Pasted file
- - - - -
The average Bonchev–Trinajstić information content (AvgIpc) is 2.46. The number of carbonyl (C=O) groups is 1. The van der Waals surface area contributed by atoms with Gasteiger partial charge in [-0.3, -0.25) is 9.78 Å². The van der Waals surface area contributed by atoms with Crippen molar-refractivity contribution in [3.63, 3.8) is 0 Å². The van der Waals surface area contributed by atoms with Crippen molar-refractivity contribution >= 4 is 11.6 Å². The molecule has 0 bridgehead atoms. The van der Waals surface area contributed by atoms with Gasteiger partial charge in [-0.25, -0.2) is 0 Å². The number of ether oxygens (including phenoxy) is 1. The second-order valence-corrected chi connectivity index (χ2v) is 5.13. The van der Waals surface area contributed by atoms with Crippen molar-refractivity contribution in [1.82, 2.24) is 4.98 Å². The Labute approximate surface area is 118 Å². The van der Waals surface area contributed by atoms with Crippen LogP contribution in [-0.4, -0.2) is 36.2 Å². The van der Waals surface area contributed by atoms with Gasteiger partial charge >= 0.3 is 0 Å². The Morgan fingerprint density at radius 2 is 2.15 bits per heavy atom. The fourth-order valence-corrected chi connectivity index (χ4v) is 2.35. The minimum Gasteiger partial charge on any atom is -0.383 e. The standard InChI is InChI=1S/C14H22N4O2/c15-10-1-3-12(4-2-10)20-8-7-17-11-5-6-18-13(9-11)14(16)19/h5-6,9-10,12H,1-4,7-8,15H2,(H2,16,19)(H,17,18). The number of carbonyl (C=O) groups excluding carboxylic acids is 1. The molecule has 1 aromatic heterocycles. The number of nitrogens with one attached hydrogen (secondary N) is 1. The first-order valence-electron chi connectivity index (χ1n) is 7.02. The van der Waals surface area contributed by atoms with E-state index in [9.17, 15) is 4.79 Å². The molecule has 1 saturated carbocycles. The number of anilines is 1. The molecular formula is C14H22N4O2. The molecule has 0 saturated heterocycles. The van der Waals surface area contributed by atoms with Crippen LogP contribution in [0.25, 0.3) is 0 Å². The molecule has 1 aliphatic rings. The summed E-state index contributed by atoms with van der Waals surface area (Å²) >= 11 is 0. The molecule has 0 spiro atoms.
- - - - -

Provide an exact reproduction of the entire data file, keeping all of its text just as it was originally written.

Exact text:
The average Bonchev–Trinajstić information content (AvgIpc) is 2.46. The number of carbonyl (C=O) groups is 1. The van der Waals surface area contributed by atoms with Gasteiger partial charge in [-0.3, -0.25) is 9.78 Å². The van der Waals surface area contributed by atoms with Crippen molar-refractivity contribution in [3.63, 3.8) is 0 Å². The van der Waals surface area contributed by atoms with Crippen molar-refractivity contribution >= 4 is 11.6 Å². The molecule has 0 bridgehead atoms. The van der Waals surface area contributed by atoms with Gasteiger partial charge in [-0.25, -0.2) is 0 Å². The number of ether oxygens (including phenoxy) is 1. The second-order valence-corrected chi connectivity index (χ2v) is 5.13. The van der Waals surface area contributed by atoms with Crippen molar-refractivity contribution in [1.82, 2.24) is 4.98 Å². The Labute approximate surface area is 118 Å². The van der Waals surface area contributed by atoms with Crippen LogP contribution in [-0.4, -0.2) is 36.2 Å². The van der Waals surface area contributed by atoms with Gasteiger partial charge >= 0.3 is 0 Å². The Morgan fingerprint density at radius 2 is 2.15 bits per heavy atom. The fourth-order valence-corrected chi connectivity index (χ4v) is 2.35. The minimum Gasteiger partial charge on any atom is -0.383 e. The standard InChI is InChI=1S/C14H22N4O2/c15-10-1-3-12(4-2-10)20-8-7-17-11-5-6-18-13(9-11)14(16)19/h5-6,9-10,12H,1-4,7-8,15H2,(H2,16,19)(H,17,18). The number of carbonyl (C=O) groups excluding carboxylic acids is 1. The molecule has 1 aromatic heterocycles. The number of nitrogens with one attached hydrogen (secondary N) is 1. The first-order valence-electron chi connectivity index (χ1n) is 7.02. The van der Waals surface area contributed by atoms with E-state index in [9.17, 15) is 4.79 Å². The molecule has 1 saturated carbocycles. The number of anilines is 1. The molecular formula is C14H22N4O2. The molecule has 0 saturated heterocycles. The van der Waals surface area contributed by atoms with Crippen LogP contribution in [0.25, 0.3) is 0 Å². The molecule has 1 aliphatic rings. The summed E-state index contributed by atoms with van der Waals surface area (Å²) >= 11 is 0. The molecule has 0 spiro atoms.